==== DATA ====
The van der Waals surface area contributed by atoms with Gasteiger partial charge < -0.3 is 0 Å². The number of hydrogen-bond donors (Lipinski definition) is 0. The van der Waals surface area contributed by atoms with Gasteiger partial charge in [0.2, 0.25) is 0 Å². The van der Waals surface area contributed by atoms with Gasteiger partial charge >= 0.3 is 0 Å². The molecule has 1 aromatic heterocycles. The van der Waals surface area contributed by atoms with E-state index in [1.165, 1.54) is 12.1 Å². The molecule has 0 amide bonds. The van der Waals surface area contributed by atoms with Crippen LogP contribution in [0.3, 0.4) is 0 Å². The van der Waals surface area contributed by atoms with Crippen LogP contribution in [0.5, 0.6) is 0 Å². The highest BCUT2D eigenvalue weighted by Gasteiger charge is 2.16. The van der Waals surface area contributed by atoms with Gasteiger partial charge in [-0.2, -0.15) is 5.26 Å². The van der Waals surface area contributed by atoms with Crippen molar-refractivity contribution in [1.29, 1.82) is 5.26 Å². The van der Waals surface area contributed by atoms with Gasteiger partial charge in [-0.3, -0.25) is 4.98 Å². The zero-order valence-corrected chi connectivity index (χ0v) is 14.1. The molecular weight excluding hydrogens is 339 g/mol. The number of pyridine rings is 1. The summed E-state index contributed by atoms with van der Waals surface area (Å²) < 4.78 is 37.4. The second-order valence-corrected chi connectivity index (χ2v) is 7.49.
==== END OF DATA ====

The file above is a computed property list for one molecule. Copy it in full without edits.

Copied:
The van der Waals surface area contributed by atoms with Gasteiger partial charge < -0.3 is 0 Å². The number of hydrogen-bond donors (Lipinski definition) is 0. The van der Waals surface area contributed by atoms with Gasteiger partial charge in [0.2, 0.25) is 0 Å². The van der Waals surface area contributed by atoms with Gasteiger partial charge >= 0.3 is 0 Å². The molecule has 1 aromatic heterocycles. The van der Waals surface area contributed by atoms with E-state index in [1.165, 1.54) is 12.1 Å². The molecule has 0 amide bonds. The van der Waals surface area contributed by atoms with Crippen LogP contribution in [0.3, 0.4) is 0 Å². The van der Waals surface area contributed by atoms with Crippen LogP contribution in [0.5, 0.6) is 0 Å². The highest BCUT2D eigenvalue weighted by Gasteiger charge is 2.16. The van der Waals surface area contributed by atoms with Gasteiger partial charge in [-0.2, -0.15) is 5.26 Å². The van der Waals surface area contributed by atoms with Crippen molar-refractivity contribution in [1.29, 1.82) is 5.26 Å². The van der Waals surface area contributed by atoms with Gasteiger partial charge in [-0.3, -0.25) is 4.98 Å². The zero-order valence-corrected chi connectivity index (χ0v) is 14.1. The molecular weight excluding hydrogens is 339 g/mol. The number of pyridine rings is 1. The summed E-state index contributed by atoms with van der Waals surface area (Å²) < 4.78 is 37.4. The second-order valence-corrected chi connectivity index (χ2v) is 7.49.